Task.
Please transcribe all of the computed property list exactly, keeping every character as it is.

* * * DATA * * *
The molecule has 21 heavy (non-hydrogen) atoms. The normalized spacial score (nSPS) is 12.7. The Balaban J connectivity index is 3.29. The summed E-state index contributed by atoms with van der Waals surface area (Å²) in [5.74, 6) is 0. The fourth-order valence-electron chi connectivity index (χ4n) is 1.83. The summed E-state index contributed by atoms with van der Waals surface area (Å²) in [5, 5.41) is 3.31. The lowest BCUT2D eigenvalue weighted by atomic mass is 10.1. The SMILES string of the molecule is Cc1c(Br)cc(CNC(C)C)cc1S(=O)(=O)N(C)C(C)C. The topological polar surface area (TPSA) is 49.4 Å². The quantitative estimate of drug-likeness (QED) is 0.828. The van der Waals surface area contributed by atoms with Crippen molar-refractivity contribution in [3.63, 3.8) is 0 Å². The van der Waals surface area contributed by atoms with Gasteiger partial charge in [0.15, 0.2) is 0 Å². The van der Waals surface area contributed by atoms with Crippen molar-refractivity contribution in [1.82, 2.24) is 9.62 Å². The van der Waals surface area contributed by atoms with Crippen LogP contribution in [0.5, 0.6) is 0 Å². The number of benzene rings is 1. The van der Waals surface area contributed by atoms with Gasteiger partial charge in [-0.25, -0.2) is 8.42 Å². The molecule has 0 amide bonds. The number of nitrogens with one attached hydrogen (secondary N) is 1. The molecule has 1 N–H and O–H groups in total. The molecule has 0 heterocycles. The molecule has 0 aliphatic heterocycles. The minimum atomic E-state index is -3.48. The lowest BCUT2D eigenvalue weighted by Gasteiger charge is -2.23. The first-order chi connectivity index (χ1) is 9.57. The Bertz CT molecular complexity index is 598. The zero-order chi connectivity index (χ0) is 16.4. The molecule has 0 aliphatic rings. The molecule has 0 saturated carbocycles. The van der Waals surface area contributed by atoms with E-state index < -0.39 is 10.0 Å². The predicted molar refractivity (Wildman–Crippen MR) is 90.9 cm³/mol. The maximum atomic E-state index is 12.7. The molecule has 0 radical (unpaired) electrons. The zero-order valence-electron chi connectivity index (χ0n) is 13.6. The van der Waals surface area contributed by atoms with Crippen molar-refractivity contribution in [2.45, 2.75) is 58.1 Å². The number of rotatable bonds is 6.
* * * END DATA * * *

The molecule has 21 heavy (non-hydrogen) atoms. The normalized spacial score (nSPS) is 12.7. The Balaban J connectivity index is 3.29. The summed E-state index contributed by atoms with van der Waals surface area (Å²) in [5.74, 6) is 0. The fourth-order valence-electron chi connectivity index (χ4n) is 1.83. The summed E-state index contributed by atoms with van der Waals surface area (Å²) in [5, 5.41) is 3.31. The lowest BCUT2D eigenvalue weighted by atomic mass is 10.1. The SMILES string of the molecule is Cc1c(Br)cc(CNC(C)C)cc1S(=O)(=O)N(C)C(C)C. The topological polar surface area (TPSA) is 49.4 Å². The quantitative estimate of drug-likeness (QED) is 0.828. The van der Waals surface area contributed by atoms with Crippen molar-refractivity contribution in [3.63, 3.8) is 0 Å². The van der Waals surface area contributed by atoms with Gasteiger partial charge in [0.15, 0.2) is 0 Å². The van der Waals surface area contributed by atoms with Crippen molar-refractivity contribution in [1.82, 2.24) is 9.62 Å². The van der Waals surface area contributed by atoms with Crippen LogP contribution in [0.5, 0.6) is 0 Å². The number of benzene rings is 1. The van der Waals surface area contributed by atoms with Gasteiger partial charge in [-0.25, -0.2) is 8.42 Å². The molecule has 0 amide bonds. The number of nitrogens with one attached hydrogen (secondary N) is 1. The molecule has 1 N–H and O–H groups in total. The molecule has 0 heterocycles. The molecule has 0 aliphatic heterocycles. The minimum atomic E-state index is -3.48. The lowest BCUT2D eigenvalue weighted by Gasteiger charge is -2.23. The first-order chi connectivity index (χ1) is 9.57. The Bertz CT molecular complexity index is 598. The zero-order chi connectivity index (χ0) is 16.4. The molecule has 0 aliphatic rings. The molecule has 0 saturated carbocycles. The van der Waals surface area contributed by atoms with E-state index < -0.39 is 10.0 Å². The predicted molar refractivity (Wildman–Crippen MR) is 90.9 cm³/mol. The maximum atomic E-state index is 12.7. The molecule has 0 radical (unpaired) electrons. The zero-order valence-electron chi connectivity index (χ0n) is 13.6. The van der Waals surface area contributed by atoms with Crippen molar-refractivity contribution in [2.45, 2.75) is 58.1 Å². The number of rotatable bonds is 6.